A Node is not simply a loop that looks pretty in diagram nor conveniently chosen by IP range. Each Node is unique. A Node gathers an amount of information that is required to understand to manage industrial cyber risk correctly and thus be able to mitigate all risks that are intolerable for the organization.

Let’s go back to the million-dollar question. Where are the zones and conduits?

The grouping of these cyber assets into their respective zones and conduits can be through physical or logical criteria. But which one to use? Or what is the correct criterion?

The Zones and Conduits model is used to design security and mitigate industrial cyber risks in an intelligent and optimal way without overspending on unnecessary and non-contributing security actions, and without underinvesting in security actions that are necessary to avoid the occurrence of potential consequences. Mitigate risks through the implementation of those security actions that are effective, efficient, and sufficient.

Zones and conduits can be defined logically, logical criteria, or physically, physical criteria, or a combination of both. This is what we say, the instructors in the official ISA courses. However, it is not a matter of choosing the one we like the most, the criterion that I want, or the one that is most comfortable for me.

Identifying the zones and conduits of a given system under consideration (SUC), requires understanding, understanding the system, its installation, and the process that is being controlled. Modeling the zones and conduits of a certain system is an interpretation of reality. To interpret reality requires understanding the control system, and the industrial process.

Now, how do we identify the zones and conduits? Do we stay with the logical or physical criteria? We must stick with the criteria that best interpret reality. We must use the criteria that prevail over the imperfections of the existing system. Let’s look at two examples.

Example #1: We have a control system in which we have several cyber assets communicating over an ethernet network, where all cyber assets use the same network segment or IP range. However, these cyber assets are in different, physically different rooms, Room A and Room B. Each of the rooms has its physical perimeter, access controls, electrical power system, they are located two hundred meters away, or maybe one thousand meters away, etc. In this case the segmentation is given by physical differences. Adding logical segmentation into this architecture is quite simple and straightforward to perform.

Example #2: The same amount of cyber assets is in the same Room A. however half of them communicate through one network segment X and the other half communicate through another network segment. They have no way to exchange information in the current architecture. Although they are physically in the same room, one cabinet next to the other. In this case, even though the cyber assets share the same physical characteristics, they are in different Zones, in this case logically separated.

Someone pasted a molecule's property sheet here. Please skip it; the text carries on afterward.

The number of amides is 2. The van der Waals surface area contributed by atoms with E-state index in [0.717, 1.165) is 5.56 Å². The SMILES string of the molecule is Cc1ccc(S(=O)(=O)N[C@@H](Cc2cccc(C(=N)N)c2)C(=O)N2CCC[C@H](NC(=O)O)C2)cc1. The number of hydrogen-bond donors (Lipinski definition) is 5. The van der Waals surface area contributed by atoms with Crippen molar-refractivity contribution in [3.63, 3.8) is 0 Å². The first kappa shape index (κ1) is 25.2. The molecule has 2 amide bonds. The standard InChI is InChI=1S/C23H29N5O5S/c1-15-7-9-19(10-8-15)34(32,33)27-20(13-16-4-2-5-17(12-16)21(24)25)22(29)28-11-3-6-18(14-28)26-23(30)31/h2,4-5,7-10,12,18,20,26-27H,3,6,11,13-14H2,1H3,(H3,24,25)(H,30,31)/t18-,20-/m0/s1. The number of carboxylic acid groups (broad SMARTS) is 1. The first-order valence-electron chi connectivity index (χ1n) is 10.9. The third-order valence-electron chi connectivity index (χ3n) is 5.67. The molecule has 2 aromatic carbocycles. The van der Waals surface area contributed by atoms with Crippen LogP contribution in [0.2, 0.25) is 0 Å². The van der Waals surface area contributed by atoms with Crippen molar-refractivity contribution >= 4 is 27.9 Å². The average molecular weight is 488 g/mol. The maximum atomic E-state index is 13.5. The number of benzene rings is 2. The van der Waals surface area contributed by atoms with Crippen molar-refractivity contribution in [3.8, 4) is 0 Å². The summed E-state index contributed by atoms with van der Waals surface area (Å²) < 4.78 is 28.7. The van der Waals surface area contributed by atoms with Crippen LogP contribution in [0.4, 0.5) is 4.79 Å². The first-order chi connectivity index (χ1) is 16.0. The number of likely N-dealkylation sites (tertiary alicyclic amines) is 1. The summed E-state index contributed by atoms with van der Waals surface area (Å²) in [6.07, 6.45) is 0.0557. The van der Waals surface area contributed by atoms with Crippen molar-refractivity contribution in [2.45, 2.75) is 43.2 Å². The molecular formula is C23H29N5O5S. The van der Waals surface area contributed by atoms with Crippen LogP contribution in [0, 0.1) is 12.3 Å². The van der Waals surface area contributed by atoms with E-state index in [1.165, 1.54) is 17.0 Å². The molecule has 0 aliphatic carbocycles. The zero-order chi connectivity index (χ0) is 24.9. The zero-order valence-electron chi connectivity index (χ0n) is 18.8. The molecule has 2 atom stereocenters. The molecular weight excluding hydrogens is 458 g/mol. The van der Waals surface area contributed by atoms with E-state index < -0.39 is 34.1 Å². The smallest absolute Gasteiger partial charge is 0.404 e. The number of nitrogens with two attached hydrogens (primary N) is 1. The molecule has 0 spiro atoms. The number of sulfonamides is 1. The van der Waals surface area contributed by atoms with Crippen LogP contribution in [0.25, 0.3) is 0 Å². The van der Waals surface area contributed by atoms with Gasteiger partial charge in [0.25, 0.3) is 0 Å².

These are just two examples. We can spend days listing and showing different examples of situations. Once you have a good understanding of the control system and the industrial processes it controls, zone and conduits segmentation will arise naturally. To model the zones and conduits well, it is necessary to know the details of the control system and the process, and fundamentally to understand them.

When we are working with an existing system installed in the plant, very possibly complex, which can be small, medium, large, or even the integration of several systems of all sizes, brands and suppliers, the subject becomes even more interesting and challenging.

The first thing we must do is to accept reality. Systems are what they are. You can be comfortable or not. Especially if you are not from the plant. If you must analyze the control system for the first time. Avoid expressions like who put things like this, who produced the idea of selecting this model, who put this crap, or all kinds of unconstructive comments, which does not produce any good. Every system and every plant have a story to tell. We must listen to it passively and non-intrusively.

The plant is 30, 40 or even 50 years old, producing essential products for the population, generating many jobs, and profits for its owners. It deserves respect. Finally, what counts will be the result of the risk assessment and the risks that need to be mitigated.

Let’s go back to the zones and conduits. The ISA/IEC-62443-3-2 standard says that to analyze the industrial cyber risk of a given SUC, we must segment it into zones and ducts. This initial segmentation will be the result of the best interpretation of reality that we have managed to make. The better we understand it, the better our model of zones and conduits will be.

Of course, this existing system, from the point of view of cybersecurity is imperfect, and very possibly the initial segmentation is incomplete or has imperfections. If we want to match all the technical characteristics of the foundational requirements of the ISA / IEC-62443-3-3 standard, to find the zones and conduits, we will never make it fit. This is going to happen in all existing industrial systems.

In my case, I have already modeled more than two hundred control systems, and after having led the respective risk assessments, I must say that every so often I find a control system (or several control systems) that surprises me with something new. Something I hadn’t encountered before.

About the author: Maximillian G. Kon ISA Qualified Instructor Qualified Instructor ISA Groups Member